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Corner Property in New England, Attleboro MA.

Featured Site Created By Steve Zenofsky

This New England corner property is certified with the National Wildlife Federation’s Garden for Wildlife Program. The quaint, almost half acre, has numerous food, water, and sheltering options to support resident bird populations. Looking for more ways to support more birds? This gardener may have some ideas for you.

What work has been done to improve this site for birds and other wildlife? How long did it take?

For the winter of 2017-2018, I added three roosting boxes and a heated bird bath. I wanted to create more sheltering areas for birds during our cold New England winters as well as providing water year round for my bird visitors.


Photo © Steve Zenofsky

During the summer of 2017 I added a new bird feeding station, a handful of bird houses, and a new water feature for birds. Food, water, and shelter have been a successful recipe for supporting my neighborhood wildlife.

What are some successes that you've seen since the improvements were made? (alternatively, "What are you most proud of, or excited to share about this site?")


Photo © Steve Zenofsky
Winter 2017-2018 is the first time that I’ve had winter roosting boxes in the yard. They are actively used by the smaller birds trying to get out of the cold, wet, and snowy conditions. Birds burn a lot of energy trying to stay warm in the winter.

I’m particularly looking forward to spring 2018, where I plan to add a bat house and begin developing a bee habitat for spring mason bees and summer leafcutter bees to pollinate trees, berries, and more.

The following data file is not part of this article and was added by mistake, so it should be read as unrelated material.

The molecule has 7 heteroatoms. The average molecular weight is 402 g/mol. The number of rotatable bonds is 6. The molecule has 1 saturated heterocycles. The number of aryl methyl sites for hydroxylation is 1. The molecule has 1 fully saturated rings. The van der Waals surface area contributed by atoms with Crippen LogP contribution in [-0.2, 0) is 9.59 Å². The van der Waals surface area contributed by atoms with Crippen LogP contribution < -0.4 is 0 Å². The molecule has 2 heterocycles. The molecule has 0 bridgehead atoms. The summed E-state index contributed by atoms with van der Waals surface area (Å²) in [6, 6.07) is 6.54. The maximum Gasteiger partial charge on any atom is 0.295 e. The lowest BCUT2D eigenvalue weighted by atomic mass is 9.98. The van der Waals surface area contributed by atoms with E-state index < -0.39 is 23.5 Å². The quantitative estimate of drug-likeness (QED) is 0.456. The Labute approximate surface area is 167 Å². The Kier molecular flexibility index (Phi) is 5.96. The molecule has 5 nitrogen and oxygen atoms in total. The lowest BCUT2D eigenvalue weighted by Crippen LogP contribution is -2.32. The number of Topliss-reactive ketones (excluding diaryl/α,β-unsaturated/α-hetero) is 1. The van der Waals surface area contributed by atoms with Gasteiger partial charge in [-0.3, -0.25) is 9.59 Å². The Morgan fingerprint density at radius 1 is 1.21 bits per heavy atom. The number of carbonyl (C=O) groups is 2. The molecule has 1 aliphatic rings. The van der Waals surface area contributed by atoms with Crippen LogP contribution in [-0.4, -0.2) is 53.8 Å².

Are there any tough decisions that had to be made regarding its management? How were they handled?

None. Creating habitat for wildlife is rewarding and comes naturally. Watch this video of my active backyard.

We see you have used the Planning Tool to set some goals for your site. How has this tool informed or inspired your efforts?


Photo © Steve Zenofsky
Until I began using the Planning Tool, I had never really thought about setting goals for my yard in a concrete/strategic way. The tool has helped me better clarify the aims and objectives for my yard when it comes to supporting wildlife and developing some inspirational goals. Additionally, the tool is easy and fun to use. It has helped me see my yard differently. For example, using the tool has also provided me a sense of accomplishment as it aids me visually so I can see how the various habitats I create in my yard complement, support, and benefit one another.

Tell us about your engagement with the National Wildlife Federation’s Garden for Wildlife Program. Does their sign spark conversations with your neighbors or visitors about building habitat for wildlife?


Photo © Steve Zenofsky
I certified my yard as a Backyard Wildlife Habitat many, many years ago. I keep a plaque on my porch which overlooks my backyard and it does spark some conversation when guests are over to the house. I’m thinking about putting more visible signage at the corner of my house this spring with the hopes of potentially inspiring neighbors who walk by.

Favorite bird or wildlife spotting?


Photo © Steve Zenofsky
My favorite bird is the Black-capped Chickadee. Last spring, I had the privilege of seeing four Black-capped Chickadees raised in one of my nesting boxes and then I followed them for a few days as they ventured into nearby shrubs. I checked on them daily as they built their confidence to adventure in the yard and learning how to use their wings until they were ready to fly off. It would be great to think they still come to visit my yard.

Once, I had two Mallard ducks take up residence in my yard for a short time even though I don’t live near a body of water. I’ve also seen Red-tailed Hawks grab some birds in my yard. Each was an unexpected, yet exciting attack.